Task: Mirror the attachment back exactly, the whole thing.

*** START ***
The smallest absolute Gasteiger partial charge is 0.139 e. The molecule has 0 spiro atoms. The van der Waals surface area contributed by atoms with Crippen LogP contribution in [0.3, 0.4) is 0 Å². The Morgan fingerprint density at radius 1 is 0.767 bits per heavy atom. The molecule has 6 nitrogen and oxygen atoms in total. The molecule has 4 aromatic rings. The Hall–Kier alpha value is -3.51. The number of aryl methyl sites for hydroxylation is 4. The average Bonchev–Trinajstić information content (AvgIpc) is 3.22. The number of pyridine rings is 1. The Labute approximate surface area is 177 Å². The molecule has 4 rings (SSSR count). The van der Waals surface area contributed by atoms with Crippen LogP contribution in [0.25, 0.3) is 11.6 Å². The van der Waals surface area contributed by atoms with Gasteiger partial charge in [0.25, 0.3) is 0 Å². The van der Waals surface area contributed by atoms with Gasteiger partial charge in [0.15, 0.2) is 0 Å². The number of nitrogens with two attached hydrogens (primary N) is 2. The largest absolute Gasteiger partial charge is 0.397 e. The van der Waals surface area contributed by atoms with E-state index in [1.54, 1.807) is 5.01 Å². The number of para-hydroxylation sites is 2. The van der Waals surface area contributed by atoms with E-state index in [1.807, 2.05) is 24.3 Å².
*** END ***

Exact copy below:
The smallest absolute Gasteiger partial charge is 0.139 e. The molecule has 0 spiro atoms. The van der Waals surface area contributed by atoms with Crippen LogP contribution in [0.3, 0.4) is 0 Å². The Morgan fingerprint density at radius 1 is 0.767 bits per heavy atom. The molecule has 6 nitrogen and oxygen atoms in total. The molecule has 4 aromatic rings. The Hall–Kier alpha value is -3.51. The number of aryl methyl sites for hydroxylation is 4. The average Bonchev–Trinajstić information content (AvgIpc) is 3.22. The number of pyridine rings is 1. The Labute approximate surface area is 177 Å². The molecule has 4 rings (SSSR count). The van der Waals surface area contributed by atoms with Crippen LogP contribution in [0.25, 0.3) is 11.6 Å². The van der Waals surface area contributed by atoms with Gasteiger partial charge in [0.25, 0.3) is 0 Å². The van der Waals surface area contributed by atoms with Gasteiger partial charge in [0.15, 0.2) is 0 Å². The number of nitrogens with two attached hydrogens (primary N) is 2. The largest absolute Gasteiger partial charge is 0.397 e. The van der Waals surface area contributed by atoms with E-state index in [1.54, 1.807) is 5.01 Å². The number of para-hydroxylation sites is 2. The van der Waals surface area contributed by atoms with E-state index in [1.807, 2.05) is 24.3 Å².